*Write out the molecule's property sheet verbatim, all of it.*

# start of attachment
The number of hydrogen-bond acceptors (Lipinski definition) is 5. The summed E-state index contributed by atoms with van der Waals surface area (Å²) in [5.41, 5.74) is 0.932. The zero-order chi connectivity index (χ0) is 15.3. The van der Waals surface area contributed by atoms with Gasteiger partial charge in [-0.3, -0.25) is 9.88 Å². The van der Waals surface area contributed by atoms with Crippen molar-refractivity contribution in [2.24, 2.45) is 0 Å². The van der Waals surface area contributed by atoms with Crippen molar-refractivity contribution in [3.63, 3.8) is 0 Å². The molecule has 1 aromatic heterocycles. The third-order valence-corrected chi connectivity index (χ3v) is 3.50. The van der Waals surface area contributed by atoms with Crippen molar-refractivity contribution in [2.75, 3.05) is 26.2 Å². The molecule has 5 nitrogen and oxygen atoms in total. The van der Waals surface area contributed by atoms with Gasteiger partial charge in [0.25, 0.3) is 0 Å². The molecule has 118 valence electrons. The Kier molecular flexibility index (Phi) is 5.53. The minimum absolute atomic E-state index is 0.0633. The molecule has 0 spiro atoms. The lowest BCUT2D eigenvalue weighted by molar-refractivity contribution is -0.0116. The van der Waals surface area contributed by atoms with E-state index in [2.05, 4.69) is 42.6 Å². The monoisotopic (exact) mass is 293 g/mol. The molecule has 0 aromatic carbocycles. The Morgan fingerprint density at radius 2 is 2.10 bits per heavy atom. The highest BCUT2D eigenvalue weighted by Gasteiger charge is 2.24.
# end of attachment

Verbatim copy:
The number of hydrogen-bond acceptors (Lipinski definition) is 5. The summed E-state index contributed by atoms with van der Waals surface area (Å²) in [5.41, 5.74) is 0.932. The zero-order chi connectivity index (χ0) is 15.3. The van der Waals surface area contributed by atoms with Gasteiger partial charge in [-0.3, -0.25) is 9.88 Å². The van der Waals surface area contributed by atoms with Crippen molar-refractivity contribution in [2.24, 2.45) is 0 Å². The van der Waals surface area contributed by atoms with Crippen molar-refractivity contribution in [3.63, 3.8) is 0 Å². The molecule has 1 aromatic heterocycles. The third-order valence-corrected chi connectivity index (χ3v) is 3.50. The van der Waals surface area contributed by atoms with Crippen molar-refractivity contribution in [2.75, 3.05) is 26.2 Å². The molecule has 5 nitrogen and oxygen atoms in total. The van der Waals surface area contributed by atoms with Gasteiger partial charge in [0.25, 0.3) is 0 Å². The molecule has 118 valence electrons. The Kier molecular flexibility index (Phi) is 5.53. The minimum absolute atomic E-state index is 0.0633. The molecule has 0 spiro atoms. The lowest BCUT2D eigenvalue weighted by molar-refractivity contribution is -0.0116. The van der Waals surface area contributed by atoms with E-state index in [2.05, 4.69) is 42.6 Å². The monoisotopic (exact) mass is 293 g/mol. The molecule has 0 aromatic carbocycles. The Morgan fingerprint density at radius 2 is 2.10 bits per heavy atom. The highest BCUT2D eigenvalue weighted by Gasteiger charge is 2.24.